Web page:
I witnessed a President who appeared frightened and dazed and a Mayor whose career in public service reached, perhaps, its pinnacle in those tense hours and days following the attacks.  I observed the heroism of teams of police, firefighting, and emergency medical personnel, as well as the many first responders, ironworkers, and others who poured into the world’s greatest City in the days and weeks that would follow.

 

What I remember best about that day, however, was not the unmitigated evil of the foreign terrorists, but the love and unselfishness displayed by Americans of all walks of life, of every race, creed, and socioeconomic level.  It was a day when barriers were broken and lifetime bonds were forged, when each of us was given pause to shift our individual focus from ourselves to our neighbors, and when the resilience and generosity of the uniquely American spirit was on display for the world to witness.

 

As we commemorate the tragic events of September 11, 2001 and remember its victims from the World Trade Center towers, to the Pentagon, to the fields of Pennsylvania, let us also never forget our response, our unity of purpose, and our cooperation across political, social, and cultural divisions.  With God’s grace, we can muster the same levels of unity and cooperation in surmounting our future challenges, so that America – as it has for more than 200 years – will remain a beacon of hope to those from every land who seek freedom and opportunity.

 

Related Posts:

 

In the Name of God

 

Beyond 9/11: Portraits of Resilience

 

Remembering 9/11

 

 

 

 

 

Going Postal: Mass Killings in the Workplace

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More years ago than I care to admit, a firm with which I was affiliated got a great deal on some office space in Cherry Hill.  It was only after I moved in that I came to realize why an otherwise quaint office building in a vibrant business district was largely empty:  it had been the scene of a mass shooting and murder by a deranged ex-employee.


Apparently, six years before I occupied the space, one Edwin James Grace parked his car behind the building and calmly entered through the rear door of the two-story structure.  Ascending the stairs in the building’s center hall, he turned left and walked into the reception area of an employment agency with which he had been associated.  Raising his firearm, he shot the receptionist in the head and proceeded to open fire at will.  When the shooting ceased, twelve people (including the gunman) were dead or critically injured.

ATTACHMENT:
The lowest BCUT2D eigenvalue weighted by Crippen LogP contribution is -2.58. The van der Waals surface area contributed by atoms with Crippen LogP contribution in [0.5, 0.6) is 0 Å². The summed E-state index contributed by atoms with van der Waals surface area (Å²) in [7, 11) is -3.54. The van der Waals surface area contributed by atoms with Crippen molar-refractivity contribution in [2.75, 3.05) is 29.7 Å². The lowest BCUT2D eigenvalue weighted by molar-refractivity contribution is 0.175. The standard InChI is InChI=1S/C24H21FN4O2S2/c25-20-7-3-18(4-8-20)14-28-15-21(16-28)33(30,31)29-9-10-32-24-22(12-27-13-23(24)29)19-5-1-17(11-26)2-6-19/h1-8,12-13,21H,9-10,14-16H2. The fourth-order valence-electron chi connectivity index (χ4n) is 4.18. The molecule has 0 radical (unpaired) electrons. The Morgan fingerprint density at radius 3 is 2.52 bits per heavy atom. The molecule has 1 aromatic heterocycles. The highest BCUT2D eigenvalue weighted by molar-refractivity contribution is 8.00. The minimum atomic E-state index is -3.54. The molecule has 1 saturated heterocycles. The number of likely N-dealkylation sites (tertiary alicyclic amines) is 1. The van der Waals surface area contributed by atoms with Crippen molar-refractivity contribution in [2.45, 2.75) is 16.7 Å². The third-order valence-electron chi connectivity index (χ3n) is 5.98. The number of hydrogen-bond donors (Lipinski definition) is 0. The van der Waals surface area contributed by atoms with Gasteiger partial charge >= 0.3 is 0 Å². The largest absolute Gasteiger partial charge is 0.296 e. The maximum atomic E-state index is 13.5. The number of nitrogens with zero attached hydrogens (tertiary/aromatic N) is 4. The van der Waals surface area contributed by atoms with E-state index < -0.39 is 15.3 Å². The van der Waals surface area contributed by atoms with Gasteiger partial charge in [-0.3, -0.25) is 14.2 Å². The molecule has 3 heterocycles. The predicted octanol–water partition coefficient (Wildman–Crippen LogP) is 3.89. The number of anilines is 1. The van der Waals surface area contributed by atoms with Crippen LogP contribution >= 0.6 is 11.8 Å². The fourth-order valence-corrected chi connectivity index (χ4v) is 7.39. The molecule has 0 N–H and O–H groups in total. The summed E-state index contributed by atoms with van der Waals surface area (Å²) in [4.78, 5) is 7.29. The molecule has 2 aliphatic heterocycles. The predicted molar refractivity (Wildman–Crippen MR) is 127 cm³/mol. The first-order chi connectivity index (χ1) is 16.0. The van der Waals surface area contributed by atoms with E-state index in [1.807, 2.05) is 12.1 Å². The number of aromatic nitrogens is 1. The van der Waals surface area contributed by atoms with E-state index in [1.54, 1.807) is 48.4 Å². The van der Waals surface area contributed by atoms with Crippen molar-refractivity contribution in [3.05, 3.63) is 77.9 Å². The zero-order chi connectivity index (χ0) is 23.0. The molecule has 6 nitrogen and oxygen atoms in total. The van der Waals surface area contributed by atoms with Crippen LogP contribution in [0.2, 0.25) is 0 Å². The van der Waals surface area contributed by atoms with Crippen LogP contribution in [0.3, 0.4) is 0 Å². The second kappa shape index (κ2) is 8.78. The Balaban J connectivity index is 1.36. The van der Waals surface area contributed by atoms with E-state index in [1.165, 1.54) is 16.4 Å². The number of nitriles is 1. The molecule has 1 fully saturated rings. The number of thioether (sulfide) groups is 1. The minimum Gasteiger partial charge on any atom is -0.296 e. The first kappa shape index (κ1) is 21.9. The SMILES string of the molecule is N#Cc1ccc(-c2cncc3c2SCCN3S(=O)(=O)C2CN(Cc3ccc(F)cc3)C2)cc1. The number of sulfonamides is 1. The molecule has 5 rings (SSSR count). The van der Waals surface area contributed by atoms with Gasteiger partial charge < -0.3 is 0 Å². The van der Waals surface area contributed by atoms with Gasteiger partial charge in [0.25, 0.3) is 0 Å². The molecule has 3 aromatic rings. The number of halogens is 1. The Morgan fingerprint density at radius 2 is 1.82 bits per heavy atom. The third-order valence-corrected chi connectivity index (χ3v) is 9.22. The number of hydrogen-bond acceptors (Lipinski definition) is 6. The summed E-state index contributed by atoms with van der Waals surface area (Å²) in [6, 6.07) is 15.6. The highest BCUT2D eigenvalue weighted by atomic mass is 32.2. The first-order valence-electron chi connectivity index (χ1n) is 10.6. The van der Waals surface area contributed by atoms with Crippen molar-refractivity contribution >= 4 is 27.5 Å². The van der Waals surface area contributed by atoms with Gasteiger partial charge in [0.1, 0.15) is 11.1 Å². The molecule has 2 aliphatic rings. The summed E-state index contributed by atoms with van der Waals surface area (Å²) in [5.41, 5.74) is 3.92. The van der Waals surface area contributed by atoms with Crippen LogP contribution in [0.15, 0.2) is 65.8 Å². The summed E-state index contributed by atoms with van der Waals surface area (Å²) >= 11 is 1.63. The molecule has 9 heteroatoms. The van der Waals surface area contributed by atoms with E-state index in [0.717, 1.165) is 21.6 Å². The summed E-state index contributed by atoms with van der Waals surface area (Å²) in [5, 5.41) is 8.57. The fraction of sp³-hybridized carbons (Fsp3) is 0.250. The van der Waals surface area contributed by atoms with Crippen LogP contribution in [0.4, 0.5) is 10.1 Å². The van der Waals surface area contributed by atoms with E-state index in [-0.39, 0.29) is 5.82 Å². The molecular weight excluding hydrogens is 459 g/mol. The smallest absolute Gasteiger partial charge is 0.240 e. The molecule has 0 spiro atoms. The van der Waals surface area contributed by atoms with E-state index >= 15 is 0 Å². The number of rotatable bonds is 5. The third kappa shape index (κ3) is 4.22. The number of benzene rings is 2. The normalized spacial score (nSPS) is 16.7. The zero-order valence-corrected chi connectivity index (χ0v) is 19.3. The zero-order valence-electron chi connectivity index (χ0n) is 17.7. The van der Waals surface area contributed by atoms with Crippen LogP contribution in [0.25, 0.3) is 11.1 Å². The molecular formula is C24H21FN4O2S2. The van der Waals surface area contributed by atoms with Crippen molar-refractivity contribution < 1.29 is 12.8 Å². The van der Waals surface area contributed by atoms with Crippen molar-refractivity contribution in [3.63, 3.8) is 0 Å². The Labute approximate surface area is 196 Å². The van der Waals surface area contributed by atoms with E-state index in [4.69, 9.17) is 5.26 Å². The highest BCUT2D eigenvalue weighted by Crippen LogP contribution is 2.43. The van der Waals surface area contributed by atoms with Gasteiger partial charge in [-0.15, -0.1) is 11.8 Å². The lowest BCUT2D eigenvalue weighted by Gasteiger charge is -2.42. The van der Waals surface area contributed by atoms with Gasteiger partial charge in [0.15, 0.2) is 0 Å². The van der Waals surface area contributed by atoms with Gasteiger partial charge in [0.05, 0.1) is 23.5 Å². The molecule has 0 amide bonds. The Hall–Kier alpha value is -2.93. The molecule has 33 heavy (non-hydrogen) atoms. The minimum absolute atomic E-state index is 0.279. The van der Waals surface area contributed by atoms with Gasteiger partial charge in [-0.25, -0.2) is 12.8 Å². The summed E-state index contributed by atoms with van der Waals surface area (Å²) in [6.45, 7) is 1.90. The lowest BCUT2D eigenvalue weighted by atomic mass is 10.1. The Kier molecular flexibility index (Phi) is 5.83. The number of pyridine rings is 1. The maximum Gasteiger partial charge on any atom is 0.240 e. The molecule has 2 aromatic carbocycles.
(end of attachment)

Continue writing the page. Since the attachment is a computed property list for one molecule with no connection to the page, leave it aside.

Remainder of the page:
The police, summoned by tenants who had escaped via first and second floor windows, surrounded the building bombarding it with teargas.  It was only when law enforcement and emergency medical personnel entered and began transporting victims to the hospital that they realized that the perpetrator was among the dead, the result of a self-inflicted gunshot wound.  Ultimately, nine people would lose their lives as a result of the events of that day.


That tragedy, occurring as it did more than thirty years ago, is just one of a litany of documented workplace shooting rampages that have occurred in the United States.  During the last 100 years, hundreds of deaths and injuries can be attributed to these senseless acts.  These occurrences have become so commonplace and have so often involved United States Postal Service (USPS) workers that the expression “Going Postal” has been coined to describe such behaviors.


Today, yet another mass shooting occurred, not in a postal facility but in a Connecticut warehouse where a driver, asked to resign his position with a beer distributor for an undisclosed violation of company policy, opened fire reportedly killing nine (including himself) and injuring a number of others.  The identities of the perpetrator and his victims have yet to be revealed.


Although in this instance the perpetrator’s motives seem reasonably clear, many cases, like the one in Cherry Hill I described above, are never fully resolved, as the murderers often commit suicide or are killed by police at the crime scenes.  What seems obvious, however, is that this type of violence, whether at a workplace, educational institution, military installation, or other venue, appears to be on the rise.